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Blood Relatives, The Tears of the Rajas and The Fifth Gospel

Ian Caldwell finds religion (again) and more

The Tears of the Rajas

Ferdinand Mount is a baronet, journalist and conservative politician. The Tears of the Rajas is a history of the mid-period of the British Empire in India, as told through the lives of Mount’s ancestors.

The author begins by telling us the tale of his Aunt Ursie, a wonderful eccentric: “She hung out in residential hotels... tending... to select those where gruesome murders had recently occurred”

Mount’s family were aware that Aunt Ursie had written a family history, which none had bothered to read. This changes after The Sunday Times published an article linking one of David Cameron’s ancestors to a massacre during the Great Indian Mutiny of 1857.

You see, our current prime minister’s mother is the author’s first cousin. The source which The Sunday Times used was none other than Aunt Ursie’s family history, which the author finally reads and is the inspiration for his book.

Ferdinand Mount, The Tears of the Rajas book cover

Ferdinand Mount descends from the Low family of Fife, lowland Scots who were typical of the Empire’s administrators during the 19th century CE. The main character of this work is John Low who worked his way through the ranks to a generalship and a knighthood during his half-century stint in India.

Mount takes us through the early days of the British in India, quoting Sir John Kaye: “In the plenitude of our national self love, we encouraged the conviction that Great Britain had conquered Hindoostan by a series of purely defensive measures.”

He goes on to say, “The British Empire in India was the creation of merchants and it… had to operate at a profit”.

The rapacity, double standards and conduct amounting to daylight robbery committed by the East India Company ultimately lead to the Great Mutiny of 1857, but we first meet John Low as a lieutenant putting down a smaller mutiny in Vellore in 1806. Mount points out that ignoring the lessons of Vellore led directly to the Great Mutiny, one of 110 uprisings between 1783-1900.

John Low is first and foremost a soldier and ultimately obeys orders, but he is an intelligent and perceptive individual who questions much of British policy in India. He is not one of those who Mount pillories, “The British establishment has never been shy of rewarding failure”.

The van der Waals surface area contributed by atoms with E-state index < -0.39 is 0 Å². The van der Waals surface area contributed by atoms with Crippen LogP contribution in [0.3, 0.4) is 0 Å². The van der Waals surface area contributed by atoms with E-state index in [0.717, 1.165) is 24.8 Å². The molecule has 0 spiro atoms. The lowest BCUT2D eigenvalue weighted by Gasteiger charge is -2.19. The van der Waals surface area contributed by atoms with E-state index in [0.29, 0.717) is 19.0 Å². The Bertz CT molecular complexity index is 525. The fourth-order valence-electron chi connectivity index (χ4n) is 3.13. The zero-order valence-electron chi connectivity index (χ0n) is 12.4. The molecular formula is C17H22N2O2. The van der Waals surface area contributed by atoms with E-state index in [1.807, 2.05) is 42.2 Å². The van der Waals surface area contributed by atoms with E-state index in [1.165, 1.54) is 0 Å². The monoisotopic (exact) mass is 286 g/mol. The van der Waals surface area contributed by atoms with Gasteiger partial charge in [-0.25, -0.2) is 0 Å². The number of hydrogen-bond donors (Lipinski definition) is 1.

The build up to the Great Mutiny is superbly told. Ferdinand Mount weaves family history, official documents and personal correspondence into a compelling tale of cultural divides, ignorance and greed. The English settlers are brought to life in a manner which is rare; their hopes, fears, delusions and disasters are catalogued alongside the traditional examples of British understatement and sangfroid.

Take this example from the correspondence of a magistrate, surrounded and outnumbered: “I never was better in my life than I am now and we are all very jolly and have fun… I’m so glad you have a fellowship (to Oxford)”.

As for the officer who was hit by cannon fire? “Oh, there goes my arm and leg, give me a glass of water.”

The Great Mutiny is well described but resembles colonial wars the world over, the retribution and consequences being strangely familiar. The story rather peters out after 1857 when John Low returns to the UK. His son Robert is involved in the Second Afghan War, but is not at the centre of events as his father was.

The Tears of the Rajas is an excellent work. Ferdinand Mount, although writing about family and the past – favourite subjects of the conservative – is always questioning and never complacent. Although this book may have worked better if had just concentrated on the life of John Low and cut off some forty years earlier, it is still the best that I have read about the British in India during the nineteenth century.

Ferdinand Mount, The Tears of the Rajas book coverAuthor Ferdinand Mount
Title The Tears of the Rajas
Publisher Simon and Schuster
Price £25 (Hardback), £14.99 (eBook)
More info Publication web site
Next page: The Fifth Gospel

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